Thursday, September 30, 2010

Turf War: Exchange of Fire

I liked GalPal a lot. Even so, I’d never pictured her as more than a very close friend; at least not right up to the instant we were in each other’s arms and both sober. However, that inaugural session in my room was interrupted by Angela, that self-styled enemy of mine who had previously been my friend. She sneaked in, and when we discovered her, she ordered GalPal to leave. To my great surprise mixed with outrage, GalPal left immediately, falling just short of saluting and yelling “YES MA’AM!”

Angela and I remained staring angrily at each other. “What’s your problem?” we asked each other. Then we started a shouting match. If I wasn’t shouting I may have heard what she was shouting but I told her that it wasn’t my fault that her boyfriend (“Lucas”) was so intimidated by me that he thought I had already beaten him up.

Women can multitask! They can be shouting at you and listening to what you are shouting at them at the same time. Apparently what I said struck home because Angela’s tone changed and she said, amidst much index-finger jabbing in many directions, “This has nothing to do with Lucas. This is about GalPal falling for you when all you’re gonna do is mess around with her head just like you messed with [The Ex]!”

The full impact of her accusation threw me off balance. Admittedly, my smug style of attack was shaken to its foundations. In fact I retreated in disarray. And she had mentioned The Ex. I was dumbstruck.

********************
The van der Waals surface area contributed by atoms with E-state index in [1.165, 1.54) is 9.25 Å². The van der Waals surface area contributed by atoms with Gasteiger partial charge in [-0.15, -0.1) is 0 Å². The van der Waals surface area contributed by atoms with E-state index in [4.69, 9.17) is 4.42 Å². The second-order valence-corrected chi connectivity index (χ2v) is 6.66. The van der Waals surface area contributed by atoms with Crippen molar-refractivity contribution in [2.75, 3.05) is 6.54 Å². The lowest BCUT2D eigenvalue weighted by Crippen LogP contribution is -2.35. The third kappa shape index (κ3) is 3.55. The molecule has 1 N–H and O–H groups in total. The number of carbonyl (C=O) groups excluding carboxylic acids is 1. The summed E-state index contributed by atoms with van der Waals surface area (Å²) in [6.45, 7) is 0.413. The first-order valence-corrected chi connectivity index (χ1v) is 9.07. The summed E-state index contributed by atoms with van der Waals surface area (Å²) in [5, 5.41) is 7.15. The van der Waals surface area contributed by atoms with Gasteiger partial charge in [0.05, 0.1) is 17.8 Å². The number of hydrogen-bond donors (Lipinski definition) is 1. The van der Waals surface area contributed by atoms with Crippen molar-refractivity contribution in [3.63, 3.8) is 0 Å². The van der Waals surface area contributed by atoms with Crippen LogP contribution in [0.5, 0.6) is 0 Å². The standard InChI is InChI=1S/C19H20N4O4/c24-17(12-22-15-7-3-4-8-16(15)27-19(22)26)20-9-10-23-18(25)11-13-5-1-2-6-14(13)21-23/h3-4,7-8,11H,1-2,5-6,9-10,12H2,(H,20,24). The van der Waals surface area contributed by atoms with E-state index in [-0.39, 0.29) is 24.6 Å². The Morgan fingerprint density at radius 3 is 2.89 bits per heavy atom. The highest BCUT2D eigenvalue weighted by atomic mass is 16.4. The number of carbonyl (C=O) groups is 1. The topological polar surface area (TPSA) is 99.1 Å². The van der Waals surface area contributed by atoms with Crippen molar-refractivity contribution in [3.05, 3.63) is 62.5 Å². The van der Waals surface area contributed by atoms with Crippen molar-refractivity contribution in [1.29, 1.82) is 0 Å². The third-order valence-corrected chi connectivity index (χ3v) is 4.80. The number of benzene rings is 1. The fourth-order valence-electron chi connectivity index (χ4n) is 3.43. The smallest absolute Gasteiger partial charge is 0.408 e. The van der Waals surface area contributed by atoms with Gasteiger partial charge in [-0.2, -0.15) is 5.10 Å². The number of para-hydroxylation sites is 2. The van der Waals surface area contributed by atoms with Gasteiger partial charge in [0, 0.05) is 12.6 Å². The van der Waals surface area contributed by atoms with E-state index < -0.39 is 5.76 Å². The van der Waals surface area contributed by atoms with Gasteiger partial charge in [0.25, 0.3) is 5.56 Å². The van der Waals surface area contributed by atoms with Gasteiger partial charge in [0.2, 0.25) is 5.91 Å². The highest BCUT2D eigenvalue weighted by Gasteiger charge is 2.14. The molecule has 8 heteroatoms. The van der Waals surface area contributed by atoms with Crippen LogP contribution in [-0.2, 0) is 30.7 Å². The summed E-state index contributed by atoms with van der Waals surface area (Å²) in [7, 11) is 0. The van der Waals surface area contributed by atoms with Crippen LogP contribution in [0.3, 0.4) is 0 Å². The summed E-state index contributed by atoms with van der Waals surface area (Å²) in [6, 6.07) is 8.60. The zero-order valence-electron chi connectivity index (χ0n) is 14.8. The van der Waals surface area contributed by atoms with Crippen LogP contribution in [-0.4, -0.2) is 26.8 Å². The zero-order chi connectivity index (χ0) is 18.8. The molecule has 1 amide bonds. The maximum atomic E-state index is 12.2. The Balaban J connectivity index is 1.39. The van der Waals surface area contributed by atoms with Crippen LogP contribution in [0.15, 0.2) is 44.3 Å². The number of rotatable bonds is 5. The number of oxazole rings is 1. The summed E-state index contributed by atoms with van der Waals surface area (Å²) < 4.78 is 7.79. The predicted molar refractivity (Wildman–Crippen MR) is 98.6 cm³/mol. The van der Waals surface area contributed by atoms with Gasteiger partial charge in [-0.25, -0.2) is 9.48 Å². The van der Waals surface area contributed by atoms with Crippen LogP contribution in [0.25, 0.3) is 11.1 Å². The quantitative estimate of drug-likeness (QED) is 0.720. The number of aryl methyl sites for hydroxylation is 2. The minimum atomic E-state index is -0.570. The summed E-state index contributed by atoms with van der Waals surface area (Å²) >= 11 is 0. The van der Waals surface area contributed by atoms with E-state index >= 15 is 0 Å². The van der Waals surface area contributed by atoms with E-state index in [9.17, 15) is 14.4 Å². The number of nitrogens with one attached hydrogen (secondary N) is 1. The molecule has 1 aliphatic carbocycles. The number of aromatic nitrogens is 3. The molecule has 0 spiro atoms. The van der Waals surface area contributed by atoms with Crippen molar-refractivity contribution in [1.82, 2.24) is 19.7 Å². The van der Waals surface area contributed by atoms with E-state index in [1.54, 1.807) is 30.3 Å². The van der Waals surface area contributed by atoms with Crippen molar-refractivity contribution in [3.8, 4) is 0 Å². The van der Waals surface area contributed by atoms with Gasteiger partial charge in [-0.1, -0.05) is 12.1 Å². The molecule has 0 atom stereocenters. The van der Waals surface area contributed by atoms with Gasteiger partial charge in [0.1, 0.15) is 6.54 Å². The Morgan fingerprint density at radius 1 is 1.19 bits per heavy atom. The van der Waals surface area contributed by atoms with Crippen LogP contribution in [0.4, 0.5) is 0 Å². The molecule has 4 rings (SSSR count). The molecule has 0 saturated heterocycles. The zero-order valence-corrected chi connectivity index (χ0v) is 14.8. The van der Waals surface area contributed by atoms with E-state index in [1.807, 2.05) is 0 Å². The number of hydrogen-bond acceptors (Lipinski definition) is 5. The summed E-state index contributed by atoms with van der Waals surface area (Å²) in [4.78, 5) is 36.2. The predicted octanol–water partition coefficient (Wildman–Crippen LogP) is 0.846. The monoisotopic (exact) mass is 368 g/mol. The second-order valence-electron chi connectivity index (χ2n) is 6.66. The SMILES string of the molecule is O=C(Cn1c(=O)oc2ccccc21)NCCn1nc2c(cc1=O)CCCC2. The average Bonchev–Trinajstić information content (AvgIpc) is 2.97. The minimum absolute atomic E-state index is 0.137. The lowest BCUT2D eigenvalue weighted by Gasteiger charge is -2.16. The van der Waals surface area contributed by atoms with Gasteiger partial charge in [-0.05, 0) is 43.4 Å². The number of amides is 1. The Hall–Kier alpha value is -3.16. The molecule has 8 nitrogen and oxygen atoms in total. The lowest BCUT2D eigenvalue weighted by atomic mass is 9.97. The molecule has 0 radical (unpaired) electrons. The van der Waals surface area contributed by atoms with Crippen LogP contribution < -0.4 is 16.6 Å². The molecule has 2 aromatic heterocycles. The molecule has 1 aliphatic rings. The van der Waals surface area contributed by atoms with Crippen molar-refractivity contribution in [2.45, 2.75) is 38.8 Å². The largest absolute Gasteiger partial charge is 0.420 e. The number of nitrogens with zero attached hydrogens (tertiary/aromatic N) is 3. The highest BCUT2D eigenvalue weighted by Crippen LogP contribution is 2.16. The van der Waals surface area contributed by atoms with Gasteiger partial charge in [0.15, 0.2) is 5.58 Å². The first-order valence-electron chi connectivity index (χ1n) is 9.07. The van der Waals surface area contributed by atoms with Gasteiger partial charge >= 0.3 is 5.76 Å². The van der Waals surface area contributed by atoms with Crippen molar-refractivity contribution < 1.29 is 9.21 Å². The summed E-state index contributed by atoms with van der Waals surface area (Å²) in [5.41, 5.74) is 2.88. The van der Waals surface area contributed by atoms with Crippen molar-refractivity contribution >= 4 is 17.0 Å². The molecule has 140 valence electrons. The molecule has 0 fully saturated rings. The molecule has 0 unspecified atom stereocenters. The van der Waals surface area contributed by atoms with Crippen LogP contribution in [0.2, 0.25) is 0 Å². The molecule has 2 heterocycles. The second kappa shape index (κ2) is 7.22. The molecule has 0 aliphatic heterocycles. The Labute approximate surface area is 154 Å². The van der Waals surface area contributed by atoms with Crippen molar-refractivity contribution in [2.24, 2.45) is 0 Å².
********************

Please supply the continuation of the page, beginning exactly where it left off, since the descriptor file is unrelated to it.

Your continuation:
“Yeah, think about that, and by the way,” continued Angela, talking fast, as she headed for the door, “Lucas and some of his buddies from the gym are wondering where you live; they’ve asked me a few times and I’m not sure where you stay.” There was an uncomfortable edge to her statement to add to the already confusing fact that she was standing in my room talking about not knowing my room.

I smelt blackmail in the air and rose, brave and defiant, to the challenge: “So what! What are you really saying, HUH?!”

Angela became smug and fixed me a hateful smile and clarified,  quite corrosively, “I’m just saying: if you ever get clever about MY GalPal, I’ll get very clever about where you live. Kaputsch?”

The stench of blackmail overwhelmed me; its bombardment bowed my head in shameful and dishonorable defeat.

As she marched out in a flying rage, Angela banged the metal door. I stood cringing for a while, and thinking, and wondering. Then I got on the phone to Uganda.

The dial tone sounded again and again, to no end.

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